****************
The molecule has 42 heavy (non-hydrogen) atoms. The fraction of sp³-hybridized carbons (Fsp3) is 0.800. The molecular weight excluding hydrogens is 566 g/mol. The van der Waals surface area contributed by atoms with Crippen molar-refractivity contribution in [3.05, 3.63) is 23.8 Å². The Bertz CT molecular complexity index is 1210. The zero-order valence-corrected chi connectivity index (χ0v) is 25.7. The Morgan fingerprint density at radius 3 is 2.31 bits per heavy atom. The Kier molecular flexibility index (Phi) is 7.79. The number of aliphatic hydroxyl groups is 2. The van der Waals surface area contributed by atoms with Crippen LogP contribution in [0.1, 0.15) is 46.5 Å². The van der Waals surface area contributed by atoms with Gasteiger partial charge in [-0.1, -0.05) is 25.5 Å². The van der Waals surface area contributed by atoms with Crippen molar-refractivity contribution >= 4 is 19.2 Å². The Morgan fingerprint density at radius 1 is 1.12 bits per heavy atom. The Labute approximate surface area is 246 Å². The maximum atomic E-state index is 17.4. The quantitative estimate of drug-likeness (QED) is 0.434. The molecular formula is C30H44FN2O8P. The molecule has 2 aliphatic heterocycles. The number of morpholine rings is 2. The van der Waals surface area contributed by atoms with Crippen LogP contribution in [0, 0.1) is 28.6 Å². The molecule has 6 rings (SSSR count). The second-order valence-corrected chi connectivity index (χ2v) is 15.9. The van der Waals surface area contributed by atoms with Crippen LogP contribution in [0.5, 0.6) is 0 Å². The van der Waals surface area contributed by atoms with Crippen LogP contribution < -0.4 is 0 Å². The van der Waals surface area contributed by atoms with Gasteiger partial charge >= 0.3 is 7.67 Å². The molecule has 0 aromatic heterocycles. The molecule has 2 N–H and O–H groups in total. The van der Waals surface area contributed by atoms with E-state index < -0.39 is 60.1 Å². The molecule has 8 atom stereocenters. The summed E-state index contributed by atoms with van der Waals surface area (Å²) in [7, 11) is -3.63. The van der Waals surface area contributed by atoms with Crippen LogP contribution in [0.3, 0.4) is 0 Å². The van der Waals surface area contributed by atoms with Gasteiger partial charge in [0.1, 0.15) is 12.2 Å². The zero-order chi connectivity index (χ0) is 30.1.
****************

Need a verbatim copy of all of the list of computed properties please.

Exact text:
The molecule has 42 heavy (non-hydrogen) atoms. The fraction of sp³-hybridized carbons (Fsp3) is 0.800. The molecular weight excluding hydrogens is 566 g/mol. The van der Waals surface area contributed by atoms with Crippen molar-refractivity contribution in [3.05, 3.63) is 23.8 Å². The Bertz CT molecular complexity index is 1210. The zero-order valence-corrected chi connectivity index (χ0v) is 25.7. The Morgan fingerprint density at radius 3 is 2.31 bits per heavy atom. The Kier molecular flexibility index (Phi) is 7.79. The number of aliphatic hydroxyl groups is 2. The van der Waals surface area contributed by atoms with Crippen LogP contribution in [0.1, 0.15) is 46.5 Å². The van der Waals surface area contributed by atoms with Gasteiger partial charge in [-0.1, -0.05) is 25.5 Å². The van der Waals surface area contributed by atoms with Crippen molar-refractivity contribution >= 4 is 19.2 Å². The Morgan fingerprint density at radius 1 is 1.12 bits per heavy atom. The Labute approximate surface area is 246 Å². The maximum atomic E-state index is 17.4. The quantitative estimate of drug-likeness (QED) is 0.434. The molecular formula is C30H44FN2O8P. The molecule has 2 aliphatic heterocycles. The number of morpholine rings is 2. The van der Waals surface area contributed by atoms with Crippen LogP contribution in [0, 0.1) is 28.6 Å². The molecule has 6 rings (SSSR count). The second-order valence-corrected chi connectivity index (χ2v) is 15.9. The van der Waals surface area contributed by atoms with Crippen LogP contribution in [0.5, 0.6) is 0 Å². The van der Waals surface area contributed by atoms with Crippen LogP contribution < -0.4 is 0 Å². The van der Waals surface area contributed by atoms with Gasteiger partial charge >= 0.3 is 7.67 Å². The molecule has 0 aromatic heterocycles. The molecule has 2 N–H and O–H groups in total. The van der Waals surface area contributed by atoms with E-state index < -0.39 is 60.1 Å². The molecule has 8 atom stereocenters. The summed E-state index contributed by atoms with van der Waals surface area (Å²) in [7, 11) is -3.63. The van der Waals surface area contributed by atoms with Crippen LogP contribution in [0.3, 0.4) is 0 Å². The van der Waals surface area contributed by atoms with Gasteiger partial charge in [0.1, 0.15) is 12.2 Å². The zero-order chi connectivity index (χ0) is 30.1.